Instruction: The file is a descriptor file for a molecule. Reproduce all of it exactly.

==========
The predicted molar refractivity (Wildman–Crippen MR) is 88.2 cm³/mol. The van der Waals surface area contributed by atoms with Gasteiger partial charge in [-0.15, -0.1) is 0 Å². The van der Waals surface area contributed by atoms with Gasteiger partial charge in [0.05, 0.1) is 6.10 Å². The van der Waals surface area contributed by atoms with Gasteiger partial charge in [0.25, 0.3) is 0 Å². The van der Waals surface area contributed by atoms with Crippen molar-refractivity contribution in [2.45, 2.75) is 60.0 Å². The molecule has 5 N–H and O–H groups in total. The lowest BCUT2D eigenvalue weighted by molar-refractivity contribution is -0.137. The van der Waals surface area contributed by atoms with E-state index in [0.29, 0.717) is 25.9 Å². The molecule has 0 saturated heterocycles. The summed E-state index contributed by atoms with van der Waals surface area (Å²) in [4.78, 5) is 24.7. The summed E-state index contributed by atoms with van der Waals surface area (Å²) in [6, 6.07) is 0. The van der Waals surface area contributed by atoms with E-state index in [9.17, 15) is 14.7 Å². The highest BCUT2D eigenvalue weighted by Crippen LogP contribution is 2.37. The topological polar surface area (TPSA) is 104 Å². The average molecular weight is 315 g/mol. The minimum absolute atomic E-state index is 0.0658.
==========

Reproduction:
The predicted molar refractivity (Wildman–Crippen MR) is 88.2 cm³/mol. The van der Waals surface area contributed by atoms with Gasteiger partial charge in [-0.15, -0.1) is 0 Å². The van der Waals surface area contributed by atoms with Gasteiger partial charge in [0.05, 0.1) is 6.10 Å². The van der Waals surface area contributed by atoms with Gasteiger partial charge in [0.25, 0.3) is 0 Å². The van der Waals surface area contributed by atoms with Crippen molar-refractivity contribution in [2.45, 2.75) is 60.0 Å². The molecule has 5 N–H and O–H groups in total. The lowest BCUT2D eigenvalue weighted by molar-refractivity contribution is -0.137. The van der Waals surface area contributed by atoms with E-state index in [0.29, 0.717) is 25.9 Å². The molecule has 0 saturated heterocycles. The summed E-state index contributed by atoms with van der Waals surface area (Å²) in [4.78, 5) is 24.7. The summed E-state index contributed by atoms with van der Waals surface area (Å²) in [6, 6.07) is 0. The van der Waals surface area contributed by atoms with E-state index in [9.17, 15) is 14.7 Å². The highest BCUT2D eigenvalue weighted by Crippen LogP contribution is 2.37. The topological polar surface area (TPSA) is 104 Å². The average molecular weight is 315 g/mol. The minimum absolute atomic E-state index is 0.0658.